Note: For libraries able to afford the annual cost, Current Biography (H.W. Wilson, 1940 to date. Annual [8]) is a useful acquisition providing lengthy articles on currently important persons, approximately 200 each year—politicians, diplomats, scientists, writers, musicians, professional athletes, motion picture and television personalities, and other notables. The work also appears as a monthly periodical (8/yr.) and is available on CD-ROM.

Genealogy

Listed below are databases containing genealogical material and a how-to-do-it guide to research in genealogy. Print sources for finding ancestors are numerous and many are expensive. Most small libraries obtain them as gifts from local genealogical societies.

B6. Ancestry.com. (www.distantcousin.com)

The site offers information from few city directories, over 4,000 cemetery records, surname sources, census records, ships’ lists, and ethnic links.

B7. Family Search. (www.familysearch.org)

This major source for genealogical research, from the Church of Jesus Christ of Latter-Day Saints, contains over 300 million names and includes links to related research sites. One of its features is an interactive email service in which searchers can exchange questions and findings about family names.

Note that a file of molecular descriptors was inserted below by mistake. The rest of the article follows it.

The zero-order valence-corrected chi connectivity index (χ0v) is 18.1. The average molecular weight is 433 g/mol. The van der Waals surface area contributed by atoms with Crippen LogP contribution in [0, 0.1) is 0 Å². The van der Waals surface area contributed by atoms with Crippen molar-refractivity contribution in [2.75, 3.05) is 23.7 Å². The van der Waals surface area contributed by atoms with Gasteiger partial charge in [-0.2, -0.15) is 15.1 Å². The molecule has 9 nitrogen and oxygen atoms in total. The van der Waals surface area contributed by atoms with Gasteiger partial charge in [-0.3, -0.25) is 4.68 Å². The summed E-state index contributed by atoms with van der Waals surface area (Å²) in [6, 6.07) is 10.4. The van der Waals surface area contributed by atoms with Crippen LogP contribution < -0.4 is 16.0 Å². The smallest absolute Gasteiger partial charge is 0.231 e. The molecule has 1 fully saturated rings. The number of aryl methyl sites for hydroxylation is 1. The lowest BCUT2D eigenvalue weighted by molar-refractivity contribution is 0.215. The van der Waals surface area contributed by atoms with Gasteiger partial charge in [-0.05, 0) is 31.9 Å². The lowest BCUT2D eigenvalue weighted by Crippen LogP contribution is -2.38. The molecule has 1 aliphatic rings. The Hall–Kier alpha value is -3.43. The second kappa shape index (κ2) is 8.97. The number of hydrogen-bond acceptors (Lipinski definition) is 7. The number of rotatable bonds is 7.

B8. HeritageQuest Online. Available through TexShare.

This continually expanding database includes research material for tracing lineage on 25,000 family and local histories. Census records for the years 1790. 1800, 1810, and 1870 are searchable online.

B9. The Researcher’s Guide to American Genealogy. 3rd ed.Val D. Greenwood, ed. Genealogical Publishing (1001 N. Calvert St., Baltimore, Maryland 21202), 2001. 608p. (3)

A first purchase for the genealogical collection, this definitive guide is in two parts. The first section explains the basic principles of genealogical research. The second section treats specific types of records—legal documents and censuses, and church, burial, cemetery and military records. The latest edition includes information concerning the use of personal computers and genealogical software. Genealogical Research on the Web by Diane K. Kovacs (Neal Schuman, 2002. [5]), serves as an excellent supplement to this work.

Note: The 1930 census, opened April 1, 2002, along with earlier censuses, is available in microfilm format at the 13 regional offices of the National Archives and Records Administration, one of which is located at 501 W. Felix Street, Fort Worth, TX. Records are available at no cost to the viewer. Phone 817-334-5525 for the times records are available. A copy of the 1930 census also is available from the Genealogy division of the Texas State Library and Archives Commission, located at 1201 Brazos, Austin, Texas.

Beginning October 1, 2006, the Genealogy Collection will be open Monday through Friday, 8:00 a.m. to 5:00 p.m., and will be closed Saturdays and Sundays. Information about the newly opened 1930 records is available on the Internet at http://1930census.archives.gov.

Price Guide: (1) Under $15 (2) $16-$25 (3) $26-$35 (4) $36-$45 (5) $46-$55


(6) $56-$65 (7) $66-$75 (8) $76-$85 (9) $86-$95 (10) Over $96

Page last modified: March 2, 2011